Chronic Ink Stands with Black Lives Matter
Chronic Ink Tattoo – and the tattoo industry at large – are underrepresented by black tattoo artists and tattoo artists of colour. We need to do a better job to let black artists and artists of colour know they are welcome and give them the training and tools to introduce them to the life and industry where we have been so fortunate to be a part. To help rectify this, we’ve started an annual scholarship fund. Every year, we will be offering four scholarships of one thousand dollars each, for black artists and artists of colour that are students pursuing an art-based education.
For our initial round of scholarships, we had an astounding number of applicants. We reviewed each application carefully. Below you can find some examples of their artwork and a short autobiography on each of our chosen 2020 scholarship holders.
I’m Ornella Mutonji, an aspiring filmmaker who also dabbles in sketching and painting. I’m currently studying media production at Ryerson in hopes of creating more stories centered around black love and joy, rather than focusing on our trauma. I value artistic expression because I grew up in an environment where the only way I could truly express myself was through art. I am heavily influenced by Jean-Michel Basquiat and Jackson Pollock, because I enjoy how they use abstract expressionism for their pieces. Don’t think, just do, let the art create itself. With my art, I like rawness. The messiness, the lack of realism, it all makes it very honest. I hope to touch people through my oeuvres, but I also just want a safe space to be me.
I am Carel Kabamba, a young Congolese artist based in Toronto. I create traditional art, digital art, as well as doing some short documentaries. I enjoy creating art with black figures it is important to me because I realized black artists are a minority, so I would rather represent my people. Whenever I showcase black figures in my art, I am showing how beautiful natural black features are, which, advocates for self-love because black looks good in all shades, sizes, and hair types. You can see more of my work and merchandise on my website (www.misskabamba.com), and Instagram page (@carel.art).
I am an artisan and an artist, from Paris with half Senegalese and half Togolese roots.
I started studying garment and textile design back in 2012.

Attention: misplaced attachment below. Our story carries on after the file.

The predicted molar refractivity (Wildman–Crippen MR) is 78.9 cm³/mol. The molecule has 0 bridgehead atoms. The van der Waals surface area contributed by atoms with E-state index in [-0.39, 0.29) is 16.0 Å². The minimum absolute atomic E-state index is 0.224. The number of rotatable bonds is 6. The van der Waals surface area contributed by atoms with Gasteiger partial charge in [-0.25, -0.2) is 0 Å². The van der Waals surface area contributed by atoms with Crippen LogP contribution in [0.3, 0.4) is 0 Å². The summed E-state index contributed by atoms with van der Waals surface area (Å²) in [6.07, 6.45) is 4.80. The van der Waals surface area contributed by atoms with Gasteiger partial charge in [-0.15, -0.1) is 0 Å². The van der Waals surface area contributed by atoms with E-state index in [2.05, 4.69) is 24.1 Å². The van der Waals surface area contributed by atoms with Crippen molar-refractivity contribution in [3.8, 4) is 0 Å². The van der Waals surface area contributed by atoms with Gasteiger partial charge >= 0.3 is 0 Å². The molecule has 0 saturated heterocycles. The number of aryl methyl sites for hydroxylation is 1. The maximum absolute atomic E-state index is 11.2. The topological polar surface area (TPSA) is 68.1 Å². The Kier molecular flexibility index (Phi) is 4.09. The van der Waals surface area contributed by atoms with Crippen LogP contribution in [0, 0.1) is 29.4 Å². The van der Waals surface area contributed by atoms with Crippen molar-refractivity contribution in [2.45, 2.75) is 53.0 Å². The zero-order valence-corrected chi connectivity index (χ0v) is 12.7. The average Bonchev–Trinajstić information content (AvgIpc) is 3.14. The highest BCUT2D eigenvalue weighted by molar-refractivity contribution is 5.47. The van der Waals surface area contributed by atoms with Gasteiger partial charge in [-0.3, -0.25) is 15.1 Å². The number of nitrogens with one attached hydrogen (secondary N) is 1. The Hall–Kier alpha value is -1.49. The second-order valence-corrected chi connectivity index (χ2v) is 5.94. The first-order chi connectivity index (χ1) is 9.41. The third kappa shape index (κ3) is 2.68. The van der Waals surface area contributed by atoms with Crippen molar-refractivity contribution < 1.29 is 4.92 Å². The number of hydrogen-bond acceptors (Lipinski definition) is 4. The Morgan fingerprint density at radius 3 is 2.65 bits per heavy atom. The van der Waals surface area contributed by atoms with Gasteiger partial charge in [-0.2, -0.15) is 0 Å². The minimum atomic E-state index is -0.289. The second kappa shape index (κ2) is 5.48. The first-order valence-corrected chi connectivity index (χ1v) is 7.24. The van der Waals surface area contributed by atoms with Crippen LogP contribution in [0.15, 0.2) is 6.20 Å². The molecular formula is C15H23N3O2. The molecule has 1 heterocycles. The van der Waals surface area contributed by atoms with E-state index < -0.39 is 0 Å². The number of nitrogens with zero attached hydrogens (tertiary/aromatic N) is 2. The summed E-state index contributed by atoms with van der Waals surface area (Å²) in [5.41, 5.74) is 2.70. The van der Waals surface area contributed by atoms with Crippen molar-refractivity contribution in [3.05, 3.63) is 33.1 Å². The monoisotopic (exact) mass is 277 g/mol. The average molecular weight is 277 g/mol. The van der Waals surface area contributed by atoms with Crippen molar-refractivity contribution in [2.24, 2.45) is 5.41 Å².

I do weaving, knitting, dyeing, embroideries…
In my work I often return to the motif of hands, and explore the different ways textile fibres can be knotted, braided, tangled, and woven. I am interested in garments and accessories not only as a source of style and cultural expression, but also as a source of warmth or protection – layers that can protect our bodies from the harsh environments of the world.
As a young, Black, queer artist living in Montreal, weaving and making textiles, and as I continuing to practice textile design, I hope to give back to my community by helping create more space for Black artists in the textile world, which right now is very white.
The textile forms that I create are very much influenced by my background – being French African with immigrant parents, and growing up in a Western country with a Western education, while also learning my Senegalese culture and language at home. Growing up in France, my mother was adamant that my sibling and I stay connected to our African culture. Though French was my first language, Wolof (a language of Senegal, Gambia and Mauritania) was my second, and English my third.
Since then I have worked in different workshops, including doing apprenticeships at Mazzanti Piume in Florence (feather-based designs for high fashion) in 2016, at Museo della canapa in Umbria Italy (weaving hemp) in 2015, and in Gaspesie, QC (learning felting, making hats and accessories) in 2016.
Most recently, I did an apprenticeship in 2019, working as a knitwear assistant for the fashion label Gauntlett Cheng in New York. I also presented my first art piece last summer at the 2019 Linen Biennale in Quebec.
Logan frances is a dj, designer, and writer from new orleans, currently based in brooklyn. After doing painting and sculpture for years, her work has shifted in the past two years to performance and text-based work. Conceptually, logan’s work centers physics, history, technology, and intimacy; she often treats her work as a science experiment to explore social theory and relationships.
Everyone at Chronic Ink is looking forward to seeing all of the incredible applications we receive for the 2021 Chronic Ink Scholarship fund.